The truth of Chan Buddhism—better known as “Zen”—is regularly said to be beyond language, and yet Chan authors—medieval and modern—produced an enormous quantity of literature over the centuries. To make sense of this well-known paradox, Patriarchs on Paper explores several genres of Chan literature that appeared during the Tang and Song dynasties (c. 600–1300), including genealogies, biographies, dialogues, poems, monastic handbooks, and koans. Working through this diverse body of literature, Alan Cole details how Chan authors developed several strategies to evoke images of a perfect Buddhism in which wonderfully simple masters transmitted Buddhism’s final truth to one another, suddenly and easily, and, of course, independent of literature and the complexities of the Buddhist monastic system. Chan literature, then, reveled in staging delightful images of a Buddhism free of Buddhism, tempting the reader, over and over, with the possibility of finding behind the thick façade of real Buddhism—with all its rules, texts, doctrines, and institutional solidity—an ethereal world of pure spirit. Patriarchs on Paper charts the emergence of this kind of “fantasy Buddhism” and details how it interacted with more traditional forms of Chinese Buddhism in order to show how Chan’s illustrious ancestors were created in literature in order to further a wide range of real-world agendas.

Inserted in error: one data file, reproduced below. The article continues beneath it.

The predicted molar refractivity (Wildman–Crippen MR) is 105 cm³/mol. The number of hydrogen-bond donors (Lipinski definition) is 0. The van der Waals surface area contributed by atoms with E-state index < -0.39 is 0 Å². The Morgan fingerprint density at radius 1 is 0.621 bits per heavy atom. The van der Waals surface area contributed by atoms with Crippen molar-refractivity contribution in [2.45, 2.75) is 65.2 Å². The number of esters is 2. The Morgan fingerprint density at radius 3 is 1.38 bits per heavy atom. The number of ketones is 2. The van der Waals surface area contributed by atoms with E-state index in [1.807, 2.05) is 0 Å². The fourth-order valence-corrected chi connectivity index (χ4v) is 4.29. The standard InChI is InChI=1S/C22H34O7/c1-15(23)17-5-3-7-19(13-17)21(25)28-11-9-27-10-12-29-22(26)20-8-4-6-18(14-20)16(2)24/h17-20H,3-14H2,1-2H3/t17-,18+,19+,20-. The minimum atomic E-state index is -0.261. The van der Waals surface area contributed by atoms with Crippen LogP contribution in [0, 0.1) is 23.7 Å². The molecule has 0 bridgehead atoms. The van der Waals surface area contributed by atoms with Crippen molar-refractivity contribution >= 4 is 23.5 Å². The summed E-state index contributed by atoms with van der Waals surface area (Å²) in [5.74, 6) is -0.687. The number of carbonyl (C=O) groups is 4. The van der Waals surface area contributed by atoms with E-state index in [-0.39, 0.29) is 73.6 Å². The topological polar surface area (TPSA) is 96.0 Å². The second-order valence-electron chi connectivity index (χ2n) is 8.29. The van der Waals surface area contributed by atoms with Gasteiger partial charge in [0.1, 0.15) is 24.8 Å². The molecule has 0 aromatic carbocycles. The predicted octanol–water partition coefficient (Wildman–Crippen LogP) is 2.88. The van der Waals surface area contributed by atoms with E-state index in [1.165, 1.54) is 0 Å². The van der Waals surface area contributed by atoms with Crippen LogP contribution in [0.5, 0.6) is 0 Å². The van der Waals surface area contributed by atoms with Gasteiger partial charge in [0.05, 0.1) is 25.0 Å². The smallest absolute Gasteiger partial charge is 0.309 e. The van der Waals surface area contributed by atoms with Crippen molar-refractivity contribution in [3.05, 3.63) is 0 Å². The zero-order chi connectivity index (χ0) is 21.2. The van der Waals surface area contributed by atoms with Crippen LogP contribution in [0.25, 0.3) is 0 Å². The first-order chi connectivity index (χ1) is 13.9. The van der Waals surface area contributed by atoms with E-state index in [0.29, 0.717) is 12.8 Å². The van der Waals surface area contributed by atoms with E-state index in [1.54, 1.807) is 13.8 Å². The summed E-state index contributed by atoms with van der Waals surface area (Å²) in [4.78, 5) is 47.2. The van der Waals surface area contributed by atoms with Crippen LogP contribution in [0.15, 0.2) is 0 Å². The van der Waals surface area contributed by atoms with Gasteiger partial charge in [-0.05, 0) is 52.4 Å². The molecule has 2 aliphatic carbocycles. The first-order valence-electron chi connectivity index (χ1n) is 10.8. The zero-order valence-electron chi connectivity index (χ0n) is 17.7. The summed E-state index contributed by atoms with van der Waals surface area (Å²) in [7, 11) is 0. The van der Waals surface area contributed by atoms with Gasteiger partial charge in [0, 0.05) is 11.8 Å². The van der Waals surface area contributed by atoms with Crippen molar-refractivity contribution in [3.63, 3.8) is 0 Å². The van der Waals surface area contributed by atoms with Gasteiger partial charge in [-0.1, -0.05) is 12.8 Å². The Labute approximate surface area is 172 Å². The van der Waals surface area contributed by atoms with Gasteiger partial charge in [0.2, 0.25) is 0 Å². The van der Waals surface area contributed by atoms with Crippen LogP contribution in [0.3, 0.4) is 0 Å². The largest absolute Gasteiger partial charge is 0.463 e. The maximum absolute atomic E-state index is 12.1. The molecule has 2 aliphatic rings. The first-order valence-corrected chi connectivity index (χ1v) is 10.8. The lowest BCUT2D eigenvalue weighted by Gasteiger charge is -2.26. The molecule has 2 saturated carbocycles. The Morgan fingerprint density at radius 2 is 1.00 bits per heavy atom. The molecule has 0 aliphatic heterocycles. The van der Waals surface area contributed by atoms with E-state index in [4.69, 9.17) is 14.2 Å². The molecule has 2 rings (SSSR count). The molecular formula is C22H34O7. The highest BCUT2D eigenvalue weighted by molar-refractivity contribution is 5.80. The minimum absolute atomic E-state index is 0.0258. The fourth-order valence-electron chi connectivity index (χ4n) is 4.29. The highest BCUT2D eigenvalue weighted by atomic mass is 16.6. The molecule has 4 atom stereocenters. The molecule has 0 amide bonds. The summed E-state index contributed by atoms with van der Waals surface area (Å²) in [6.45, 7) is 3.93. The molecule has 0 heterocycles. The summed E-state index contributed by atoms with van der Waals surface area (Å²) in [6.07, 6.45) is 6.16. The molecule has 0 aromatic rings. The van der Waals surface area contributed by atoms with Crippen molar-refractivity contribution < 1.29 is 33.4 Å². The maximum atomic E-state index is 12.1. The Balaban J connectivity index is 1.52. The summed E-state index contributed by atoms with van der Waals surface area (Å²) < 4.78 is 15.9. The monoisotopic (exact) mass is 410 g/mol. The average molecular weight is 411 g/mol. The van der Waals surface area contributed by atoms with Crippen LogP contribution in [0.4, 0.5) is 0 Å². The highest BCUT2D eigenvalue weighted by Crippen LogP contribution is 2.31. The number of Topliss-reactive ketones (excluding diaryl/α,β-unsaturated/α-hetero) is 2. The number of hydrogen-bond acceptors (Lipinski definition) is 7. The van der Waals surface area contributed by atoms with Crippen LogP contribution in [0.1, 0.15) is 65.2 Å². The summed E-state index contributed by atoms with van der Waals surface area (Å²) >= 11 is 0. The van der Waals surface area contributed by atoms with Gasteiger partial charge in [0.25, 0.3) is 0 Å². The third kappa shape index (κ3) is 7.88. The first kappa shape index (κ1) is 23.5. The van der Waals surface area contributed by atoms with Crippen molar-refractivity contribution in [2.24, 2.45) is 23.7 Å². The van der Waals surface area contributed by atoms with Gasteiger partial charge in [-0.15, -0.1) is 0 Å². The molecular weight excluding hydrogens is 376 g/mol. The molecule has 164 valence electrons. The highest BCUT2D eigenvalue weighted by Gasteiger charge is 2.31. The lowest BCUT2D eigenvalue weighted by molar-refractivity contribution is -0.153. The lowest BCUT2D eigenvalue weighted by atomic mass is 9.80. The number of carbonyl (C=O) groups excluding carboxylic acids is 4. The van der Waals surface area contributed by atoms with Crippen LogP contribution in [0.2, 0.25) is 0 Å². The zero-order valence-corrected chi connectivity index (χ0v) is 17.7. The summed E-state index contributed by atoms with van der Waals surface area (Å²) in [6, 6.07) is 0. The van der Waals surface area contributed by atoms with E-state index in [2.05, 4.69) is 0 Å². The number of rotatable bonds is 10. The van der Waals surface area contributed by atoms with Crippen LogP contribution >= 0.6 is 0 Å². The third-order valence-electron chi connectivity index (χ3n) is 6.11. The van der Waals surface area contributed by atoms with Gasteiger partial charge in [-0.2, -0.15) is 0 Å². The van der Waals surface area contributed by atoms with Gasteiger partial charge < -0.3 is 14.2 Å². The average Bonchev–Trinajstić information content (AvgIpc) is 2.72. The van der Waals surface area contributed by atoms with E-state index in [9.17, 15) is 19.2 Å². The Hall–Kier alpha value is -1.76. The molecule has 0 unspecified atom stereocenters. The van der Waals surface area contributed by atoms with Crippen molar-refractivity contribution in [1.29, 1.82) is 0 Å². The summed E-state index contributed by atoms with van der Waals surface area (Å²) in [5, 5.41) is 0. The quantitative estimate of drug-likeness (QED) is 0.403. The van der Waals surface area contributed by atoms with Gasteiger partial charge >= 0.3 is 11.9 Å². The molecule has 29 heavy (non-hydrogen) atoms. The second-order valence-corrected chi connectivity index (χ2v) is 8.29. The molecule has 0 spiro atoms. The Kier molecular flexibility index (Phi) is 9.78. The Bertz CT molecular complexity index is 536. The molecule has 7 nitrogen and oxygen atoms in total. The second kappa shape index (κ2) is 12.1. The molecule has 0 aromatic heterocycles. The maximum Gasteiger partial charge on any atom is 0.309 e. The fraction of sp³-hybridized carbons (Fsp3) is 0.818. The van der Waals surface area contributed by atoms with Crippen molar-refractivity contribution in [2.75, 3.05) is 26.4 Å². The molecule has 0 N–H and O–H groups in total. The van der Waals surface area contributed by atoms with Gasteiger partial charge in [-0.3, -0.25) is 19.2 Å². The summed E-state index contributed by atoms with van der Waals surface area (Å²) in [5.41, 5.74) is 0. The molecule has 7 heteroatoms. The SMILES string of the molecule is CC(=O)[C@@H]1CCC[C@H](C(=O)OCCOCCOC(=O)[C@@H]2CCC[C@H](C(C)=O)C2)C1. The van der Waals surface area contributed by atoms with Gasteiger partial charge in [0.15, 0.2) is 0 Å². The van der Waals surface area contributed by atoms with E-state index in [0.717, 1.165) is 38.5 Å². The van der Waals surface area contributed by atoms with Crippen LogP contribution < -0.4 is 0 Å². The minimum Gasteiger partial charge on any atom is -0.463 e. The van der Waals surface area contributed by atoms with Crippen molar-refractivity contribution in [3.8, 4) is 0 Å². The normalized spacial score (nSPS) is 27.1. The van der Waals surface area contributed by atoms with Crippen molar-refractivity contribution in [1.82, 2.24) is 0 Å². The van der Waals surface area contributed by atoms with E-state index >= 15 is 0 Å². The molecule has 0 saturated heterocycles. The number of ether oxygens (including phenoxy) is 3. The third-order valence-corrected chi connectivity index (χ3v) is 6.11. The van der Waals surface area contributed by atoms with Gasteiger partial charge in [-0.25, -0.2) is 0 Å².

As the Medieval Academy of America conference begins this week in Toronto, we’re featuring hits from our backlist of Ancient World titles, turning our focus to the Global Middle Ages and Late …Read More >